Surprising Products Still Made in America

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Americans claim they prefer American-made goods, yet a majority are unwilling to pay the premium. And though It’s often cheaper to manufacture products abroad, a number of U.S. companies manufacture products right here at home.

It’s not often you see a “Made in the U.S.A.” sticker stamped on a product. However, there are a handful of brands that are 100% American-made, or at least assembled here — and you may not even know it. With July Fourth approaching, 24/7 Wall St. put together a list of products that are predominantly made in the United States.

A few of the products on this list are uniquely American — made specifically for American consumers. Take the football, for example. Football has been one of the most popular American pastimes for over a century, and it is far more popular here than anywhere else. Wilson makes every ball used in professional and college football at their factory in Ada, Ohio.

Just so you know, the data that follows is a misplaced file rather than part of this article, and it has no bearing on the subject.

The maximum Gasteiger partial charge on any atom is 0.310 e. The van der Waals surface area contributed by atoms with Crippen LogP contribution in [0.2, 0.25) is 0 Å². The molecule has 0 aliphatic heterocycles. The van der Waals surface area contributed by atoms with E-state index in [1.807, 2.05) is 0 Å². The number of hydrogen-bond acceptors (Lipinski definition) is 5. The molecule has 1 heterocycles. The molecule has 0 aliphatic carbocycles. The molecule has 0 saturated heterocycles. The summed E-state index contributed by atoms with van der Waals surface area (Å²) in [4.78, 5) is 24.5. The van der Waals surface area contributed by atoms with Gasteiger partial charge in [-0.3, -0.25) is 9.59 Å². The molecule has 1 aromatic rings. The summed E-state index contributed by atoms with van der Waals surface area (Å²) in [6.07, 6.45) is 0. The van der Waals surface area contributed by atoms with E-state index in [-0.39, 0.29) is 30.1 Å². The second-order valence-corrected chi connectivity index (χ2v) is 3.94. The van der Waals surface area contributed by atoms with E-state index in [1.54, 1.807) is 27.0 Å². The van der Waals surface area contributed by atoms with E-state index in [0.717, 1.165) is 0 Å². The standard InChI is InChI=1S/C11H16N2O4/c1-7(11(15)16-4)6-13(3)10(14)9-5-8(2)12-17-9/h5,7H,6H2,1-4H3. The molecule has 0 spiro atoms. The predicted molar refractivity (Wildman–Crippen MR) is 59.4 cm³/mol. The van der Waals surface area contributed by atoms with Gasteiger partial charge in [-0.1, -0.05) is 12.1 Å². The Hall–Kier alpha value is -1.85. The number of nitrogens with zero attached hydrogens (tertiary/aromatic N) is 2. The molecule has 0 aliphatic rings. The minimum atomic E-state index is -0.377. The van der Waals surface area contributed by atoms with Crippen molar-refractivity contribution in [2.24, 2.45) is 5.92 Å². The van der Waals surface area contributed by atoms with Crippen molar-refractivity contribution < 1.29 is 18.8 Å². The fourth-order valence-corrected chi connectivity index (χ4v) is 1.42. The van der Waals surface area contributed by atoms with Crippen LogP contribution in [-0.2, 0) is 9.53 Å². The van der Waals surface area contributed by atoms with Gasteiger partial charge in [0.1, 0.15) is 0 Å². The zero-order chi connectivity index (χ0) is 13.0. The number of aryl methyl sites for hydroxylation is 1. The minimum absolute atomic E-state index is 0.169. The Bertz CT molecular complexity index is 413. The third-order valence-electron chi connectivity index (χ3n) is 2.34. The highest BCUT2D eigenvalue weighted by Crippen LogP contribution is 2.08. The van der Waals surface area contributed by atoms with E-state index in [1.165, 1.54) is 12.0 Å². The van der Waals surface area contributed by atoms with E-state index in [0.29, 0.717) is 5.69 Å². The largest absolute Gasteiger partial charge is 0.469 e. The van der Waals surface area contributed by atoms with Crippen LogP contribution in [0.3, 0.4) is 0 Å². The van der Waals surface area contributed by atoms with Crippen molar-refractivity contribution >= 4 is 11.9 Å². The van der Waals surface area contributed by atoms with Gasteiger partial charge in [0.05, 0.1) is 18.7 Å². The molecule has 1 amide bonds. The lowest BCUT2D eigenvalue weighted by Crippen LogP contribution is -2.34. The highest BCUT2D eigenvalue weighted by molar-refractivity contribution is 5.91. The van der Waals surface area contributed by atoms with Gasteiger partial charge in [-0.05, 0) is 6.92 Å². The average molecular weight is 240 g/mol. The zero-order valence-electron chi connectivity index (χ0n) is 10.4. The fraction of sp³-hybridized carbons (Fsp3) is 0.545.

Click here to see the most surprising products still made in America.

Another handful of companies on this list make all of their products in the U.S. — a rarity in this day and age. The iconic American whiskey brand, Jack Daniels, is one such example. Jack Daniels has proud roots in Tennessee and remains the top-selling whiskey in America. From the classic Old No. 7 to Country Cocktails, Jack Daniels products are 100% American-made.

Other companies, like New Balance, make their products predominantly outside the U.S. with the exception of a few products. Some 75% of New Balance shoes are made overseas, and the few shoe models that the company brands as “Made in the U.S.A” are only 70% domestically manufactured. New Balance gets a majority of its materials from overseas. For example, it imports outer soles from China.

Ford Motors may have American foundations in Michigan, but as of 2016, the company announced it would move much of its production abroad to countries such as Mexico and China by the end of 2018. The Mustang, however, will continue to be assembled in the United States, although some parts will still come from overseas.

To identify the most surprising products still made in America, 24/7 Wall St. surveyed a variety of sources listing companies that produce at least a portion of their inventory in the United States. All products or brands that are not predominantly manufactured or assembled in the United States were excluded.